In late March, Dieter Zetsche’s words on electric transportation and the future of fuel cells caused quite a stir in the automotive industry. During the auto motor und sport conference on March 27 in Stuttgart, the head of Daimler was asked about what type of electric transportation his company would favor over the coming years. Instead of the short reply one would expect, he went on to give a long answer to the question and it seemed to have given rise to wildly different interpretations.
Before the day was over, a headline on T-Online read: “Daimler says goodbye to hydrogen.” In the article, it said: “The fuel cell is now no longer a central part of Daimler’s renewable strategy.” As proof, the web portal offered a quote by Zetsche himself: “I believe one would be well advised to focus on battery-electric vehicles over the next ten years.” But the second half of the sentence – clearing up the misunderstanding – had been omitted (see long quote Daimler Stays).
About the benefits of fuel cells – greater range and faster refueling – T-Online wrote: “Recent developments in battery technologies have reduced those advantages. Whereas batteries are getting ever cheaper, hydrogen production is as expensive as ever.” But ultimately, the article ended with the conclusion that “fuel cells remain an interesting technological option.”
A day later, Automobil Produktion wrote: “Daimler head Zetsche says fuel cell has few benefits.” In the article, it said: “Fuel cells are no longer at the heart of Daimler’s alternative engine strategy.”
In early April, iwr.de wrote: “Daimler and Vaillant turn their backs on fuel cells.” golem.de even speculated about a possible end to the 2013 fuel cell agreement between Daimler, Ford and Renault-Nissan.
The high point, though, was the “Obituary for the Fuel Cell” published in the Wirtschaftswoche business magazine just before Hannover Messe – death notice included (see Daimler Stays). The authors chose somewhat melodramatic phrases such as: “Hydrogen technology: Rest gently.”
The opinion piece by editors Martin Seiwert and Stefan Hajek did show knowledge of the industry, but left no doubt as to their love for battery-driven electric transportation and their dislike of fuel cells, saying that the automotive industry “paid dearly for its fuel cell mistake.” They deemed Elon Musk a “genius who is very much alive and well,” while “the pretty engineering vision of fuel cell use collides with hard economic facts.”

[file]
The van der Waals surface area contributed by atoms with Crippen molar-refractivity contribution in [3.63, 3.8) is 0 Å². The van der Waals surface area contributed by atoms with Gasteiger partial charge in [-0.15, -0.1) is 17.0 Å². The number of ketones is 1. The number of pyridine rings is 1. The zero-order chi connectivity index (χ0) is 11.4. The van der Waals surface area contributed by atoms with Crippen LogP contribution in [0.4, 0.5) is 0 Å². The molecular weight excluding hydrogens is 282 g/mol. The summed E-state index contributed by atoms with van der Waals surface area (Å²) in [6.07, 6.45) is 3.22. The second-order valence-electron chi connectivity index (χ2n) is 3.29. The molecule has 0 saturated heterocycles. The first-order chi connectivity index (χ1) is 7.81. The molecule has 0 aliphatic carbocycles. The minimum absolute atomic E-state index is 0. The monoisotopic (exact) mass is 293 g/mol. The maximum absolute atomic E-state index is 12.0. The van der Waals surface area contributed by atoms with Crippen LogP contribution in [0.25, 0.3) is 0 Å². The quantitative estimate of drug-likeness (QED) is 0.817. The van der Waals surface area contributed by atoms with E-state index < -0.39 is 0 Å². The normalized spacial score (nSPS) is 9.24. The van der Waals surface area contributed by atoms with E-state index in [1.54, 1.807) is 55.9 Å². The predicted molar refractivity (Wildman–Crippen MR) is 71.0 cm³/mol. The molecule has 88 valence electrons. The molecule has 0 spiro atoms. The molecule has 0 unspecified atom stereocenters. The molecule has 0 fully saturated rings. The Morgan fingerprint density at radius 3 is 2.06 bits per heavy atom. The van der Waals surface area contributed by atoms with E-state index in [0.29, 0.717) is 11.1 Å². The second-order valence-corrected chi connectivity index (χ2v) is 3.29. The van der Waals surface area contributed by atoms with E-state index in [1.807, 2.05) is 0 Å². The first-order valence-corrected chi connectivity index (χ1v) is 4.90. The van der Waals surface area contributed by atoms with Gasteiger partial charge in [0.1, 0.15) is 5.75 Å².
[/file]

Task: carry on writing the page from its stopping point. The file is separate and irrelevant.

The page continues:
The authors’ statement that “the electric car has meanwhile caught up with FCEVs regarding range and total environmental impact” seems a bit premature. As does the claim that battery vehicles were “much cheaper.”
When H2-international asked Wirtschaftswoche who’s digging the fuel cell’s grave, Seiwert replied: “We are, based on the reasons and conclusions we presented in our article. Mister Zetsche has said the right thing; others aren’t that courageous, since they have invested billions in the technology.” And the “year of birth” was given as 1966 (see obituary: Daimler Stays) because that was the year General Motors had unveiled its first fuel cell car.
Journalists seem to use increasingly drastic language and ever more dramatic phrases in their reporting and they have been right on target. The hydrogen and fuel cell community seemed very uneasy during Hannover Messe (see Confident About Upcoming Commercialization); despite an overall positive mood at the industrial fair, the above-mentioned news did dampen enthusiasm quite a bit.
Even Daimler’s press office was surprised – not by Zetsche’s statement, but by the news that followed. It offered a clarification to H2-international, saying that there “have been no changes to our current strategy. […] We need hydrogen. […] Daimler sees a future for the fuel cell.”
In the end, the carmaker will stick with its plan to unveil a new FCEV, the GLC F-CELL, this year and start production in small numbers (presumably around 1,000 units in 2018).
However, it is no longer about Daimler, even if the carmaker’s Stuttgart press office appreciated Hydrogeit Verlag publishing a correction on its HZwei blog.
Zetsche’s words and their differing interpretations made it clear that the battle about which was the better, more future-proof technology has already been raging for a while – despite statements to the contrary. For a long time, politicians and NOW have tried to pass off electric transportation as a joint project of battery and fuel cell suppliers. But the fact of the matter is that the potential revenue streams mean everyone will use any means necessary to up their market share. The Wirtschaftswoche editors have realized that.
Whoever or whatever provided the impetus for their opinion piece, their article will only be the first in an ugly fight between battery and fuel cell advocates, something that has already been on full display on social media.